The book ends with Captain Sullenbergers life since Flight 1549. What an amazing story of how one event can change your life in an instant.

Being the wife of a pilot, I found the book to touch me in ways that only a pilot's wife can be touched. I found myself relating to Lorrie a lot in the book. As a matter of fact, I actually found myself crying at times because certain stories were an absolute foreshadowing of my life. For instance, Captain Sullenberger mentions certain aspects of his daughters life has slipped through his fingers since he is gone so much. I hate to think that family life is missed since a pilot travels so much, but that is the reality of the job. He also gives high praise to Lorrie who keeps their household run so well. Then there was the story when their pool was leaking and Captain Sullenberger was about to push back from the gate. All he could say to a frantic Lorrie on the phone was "call the pool guy". I have a similar water story, but mine involved a sump pump overflowing.

Another underlying tone that Captain Sullenberger addresses throughout the book is the way commercial aviation has changed over the years. On his first commercial flight he wore his Sunday best. Now people dress as if they are going to the gym. He also addresses how pilots used to be a step down from an astronaut, and now they are a step above a bus driver. He suggests that children no longer seem as interested in flight, as evident when they walk onto a plane totally focused on their ipods and video games and walk right past the cockpit. He also mentions how pilots are no longer fed on flights due to cost cutting, and packing a lunch of sandwiches and a banana is common place. He also mentioned pensions being cut and wage concessions, which is reality now. I like how real he is throughout the book.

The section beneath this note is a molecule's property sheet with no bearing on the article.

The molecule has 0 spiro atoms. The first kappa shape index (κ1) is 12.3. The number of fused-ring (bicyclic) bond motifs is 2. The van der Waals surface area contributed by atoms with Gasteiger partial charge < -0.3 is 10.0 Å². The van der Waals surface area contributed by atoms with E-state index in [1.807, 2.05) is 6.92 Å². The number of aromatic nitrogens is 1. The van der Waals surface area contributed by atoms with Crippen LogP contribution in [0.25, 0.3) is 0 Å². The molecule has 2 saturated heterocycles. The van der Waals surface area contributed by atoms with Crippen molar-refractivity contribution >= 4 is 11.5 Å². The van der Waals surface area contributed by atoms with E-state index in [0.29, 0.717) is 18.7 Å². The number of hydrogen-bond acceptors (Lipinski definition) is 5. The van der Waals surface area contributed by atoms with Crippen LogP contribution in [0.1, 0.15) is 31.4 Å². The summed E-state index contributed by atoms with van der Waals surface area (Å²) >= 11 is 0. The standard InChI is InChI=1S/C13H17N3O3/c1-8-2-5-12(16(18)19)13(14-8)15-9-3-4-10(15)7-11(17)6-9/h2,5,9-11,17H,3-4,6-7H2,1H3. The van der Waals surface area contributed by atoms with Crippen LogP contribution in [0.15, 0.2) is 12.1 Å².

Overall, I really enjoyed the book. What an amazing chain of events. What an amazing outcome. What an amazing story.

2 comments:

  1. Joanna thanks so much for your thorough review of this book. I didn't even realize this book was available. After reading your review I've decided this is a book that both me and my pilot husband need to read.

    ReplyDelete
  2. Very interesting. I think I'll really enjoy the book. Thanks for the review.

    ReplyDelete